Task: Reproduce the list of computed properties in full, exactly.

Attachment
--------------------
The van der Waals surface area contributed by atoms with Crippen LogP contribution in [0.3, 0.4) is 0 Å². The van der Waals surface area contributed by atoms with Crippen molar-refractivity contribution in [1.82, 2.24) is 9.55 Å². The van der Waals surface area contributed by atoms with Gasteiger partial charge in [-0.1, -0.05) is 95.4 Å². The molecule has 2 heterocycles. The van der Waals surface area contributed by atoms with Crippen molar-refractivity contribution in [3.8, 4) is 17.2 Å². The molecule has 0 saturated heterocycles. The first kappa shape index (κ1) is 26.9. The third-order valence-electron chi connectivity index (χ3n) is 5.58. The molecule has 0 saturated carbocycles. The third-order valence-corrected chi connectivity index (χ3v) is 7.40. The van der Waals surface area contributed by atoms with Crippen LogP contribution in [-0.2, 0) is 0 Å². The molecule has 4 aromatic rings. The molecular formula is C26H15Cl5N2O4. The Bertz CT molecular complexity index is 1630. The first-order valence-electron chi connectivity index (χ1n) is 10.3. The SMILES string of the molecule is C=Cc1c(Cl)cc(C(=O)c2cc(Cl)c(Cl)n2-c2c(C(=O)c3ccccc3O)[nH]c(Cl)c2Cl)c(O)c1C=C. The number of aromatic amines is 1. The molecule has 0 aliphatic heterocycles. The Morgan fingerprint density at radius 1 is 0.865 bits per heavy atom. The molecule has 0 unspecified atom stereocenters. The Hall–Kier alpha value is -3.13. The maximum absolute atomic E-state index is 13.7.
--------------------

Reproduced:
The van der Waals surface area contributed by atoms with Crippen LogP contribution in [0.3, 0.4) is 0 Å². The van der Waals surface area contributed by atoms with Crippen molar-refractivity contribution in [1.82, 2.24) is 9.55 Å². The van der Waals surface area contributed by atoms with Gasteiger partial charge in [-0.1, -0.05) is 95.4 Å². The molecule has 2 heterocycles. The van der Waals surface area contributed by atoms with Crippen molar-refractivity contribution in [3.8, 4) is 17.2 Å². The molecule has 0 saturated heterocycles. The first kappa shape index (κ1) is 26.9. The third-order valence-electron chi connectivity index (χ3n) is 5.58. The molecule has 0 saturated carbocycles. The third-order valence-corrected chi connectivity index (χ3v) is 7.40. The van der Waals surface area contributed by atoms with Crippen LogP contribution in [-0.2, 0) is 0 Å². The molecule has 4 aromatic rings. The molecular formula is C26H15Cl5N2O4. The Bertz CT molecular complexity index is 1630. The first-order valence-electron chi connectivity index (χ1n) is 10.3. The SMILES string of the molecule is C=Cc1c(Cl)cc(C(=O)c2cc(Cl)c(Cl)n2-c2c(C(=O)c3ccccc3O)[nH]c(Cl)c2Cl)c(O)c1C=C. The number of aromatic amines is 1. The molecule has 0 aliphatic heterocycles. The Morgan fingerprint density at radius 1 is 0.865 bits per heavy atom. The molecule has 0 unspecified atom stereocenters. The Hall–Kier alpha value is -3.13. The maximum absolute atomic E-state index is 13.7.